He was one of the original developers of the popular topic modeling technique, Latent Dirichlet Allocation (LDA), along with Andrew Ng and Michael I. Jordan. His research work revolves around recommendation systems, neuroscience, computational social sciences, and natural language.
He is the recipient of the ICML Test of Time Award (for “Dynamic Topic Models”) 2016, the Presidential Award for Outstanding Teaching, and many more. Apart from that, he has published over 100 papers.
This lecture by Blei on Topic Models is a gem. I have already bookmarked it.
Daphne Koller is a Professor in the Department of Computer Science at Stanford University and one of the founders of Coursera. She received both her bachelor’s degree and a master’s degree from the Hebrew University of Jerusalem. Then she went on to complete her Ph.D. at Stanford in 1993.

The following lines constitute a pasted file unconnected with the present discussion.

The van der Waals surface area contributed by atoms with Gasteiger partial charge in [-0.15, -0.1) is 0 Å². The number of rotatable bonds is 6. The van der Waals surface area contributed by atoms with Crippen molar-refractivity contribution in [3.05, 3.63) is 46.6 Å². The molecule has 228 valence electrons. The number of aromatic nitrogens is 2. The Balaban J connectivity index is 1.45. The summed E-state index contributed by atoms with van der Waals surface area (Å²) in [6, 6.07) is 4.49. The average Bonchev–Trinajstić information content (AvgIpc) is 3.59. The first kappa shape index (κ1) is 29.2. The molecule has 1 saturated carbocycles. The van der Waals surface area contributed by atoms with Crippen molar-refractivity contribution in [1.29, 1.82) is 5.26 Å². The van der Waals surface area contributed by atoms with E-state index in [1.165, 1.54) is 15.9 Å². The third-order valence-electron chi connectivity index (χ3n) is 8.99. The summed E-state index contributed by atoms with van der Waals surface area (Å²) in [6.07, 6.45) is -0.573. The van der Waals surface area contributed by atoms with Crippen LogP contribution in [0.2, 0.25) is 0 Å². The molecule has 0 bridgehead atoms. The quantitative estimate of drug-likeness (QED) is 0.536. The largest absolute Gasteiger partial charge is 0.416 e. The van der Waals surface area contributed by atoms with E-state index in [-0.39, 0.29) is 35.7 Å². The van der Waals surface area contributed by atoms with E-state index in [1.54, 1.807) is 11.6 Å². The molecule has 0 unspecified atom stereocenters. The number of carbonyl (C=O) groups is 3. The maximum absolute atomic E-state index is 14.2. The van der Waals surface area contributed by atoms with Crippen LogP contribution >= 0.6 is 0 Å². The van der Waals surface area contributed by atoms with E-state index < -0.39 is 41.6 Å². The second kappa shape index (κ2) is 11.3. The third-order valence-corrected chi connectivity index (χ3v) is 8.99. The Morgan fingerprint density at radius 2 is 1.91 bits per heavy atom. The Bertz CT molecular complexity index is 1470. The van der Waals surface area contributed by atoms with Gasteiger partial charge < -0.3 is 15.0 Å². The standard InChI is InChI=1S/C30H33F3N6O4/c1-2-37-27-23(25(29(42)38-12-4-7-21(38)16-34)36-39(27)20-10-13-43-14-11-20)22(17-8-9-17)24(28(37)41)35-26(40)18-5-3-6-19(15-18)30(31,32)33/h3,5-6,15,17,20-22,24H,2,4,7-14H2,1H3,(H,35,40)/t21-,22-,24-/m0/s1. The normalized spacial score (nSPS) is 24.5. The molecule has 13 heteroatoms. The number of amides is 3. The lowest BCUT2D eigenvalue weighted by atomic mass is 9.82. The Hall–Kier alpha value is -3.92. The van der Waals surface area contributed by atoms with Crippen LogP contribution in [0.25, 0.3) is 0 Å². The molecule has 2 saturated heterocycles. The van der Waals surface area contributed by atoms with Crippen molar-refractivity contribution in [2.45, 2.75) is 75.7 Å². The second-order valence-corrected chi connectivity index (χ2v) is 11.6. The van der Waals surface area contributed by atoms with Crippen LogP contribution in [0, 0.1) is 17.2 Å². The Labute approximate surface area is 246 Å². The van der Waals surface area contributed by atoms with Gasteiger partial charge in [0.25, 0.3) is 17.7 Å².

Her areas of interest are computer vision and computational biology. She even co-authored a book on probabilistic graphical models along with Nir Friedman. After leaving Coursera in 2016, she founded a drug discovery startup called Insitro
The online education model of Stanford was her idea that she initiated in 2010. It has led to the formation of the open-for-all online courses that are being offered by Stanford.
She was awarded the Arthur Samuel Thesis Award in 1994, Presidential Early Career Award for Scientists and Engineers (PECASE) in 1999 and in 2011 was elected as a member of the National Academy of Engineering, an American non-governmental organization.
Zoubin is a professor of Information Engineering at the University of Cambridge. His research interests include Bayesian approaches to machine learning, statistics, information retrieval, bioinformatics, and artificial intelligence.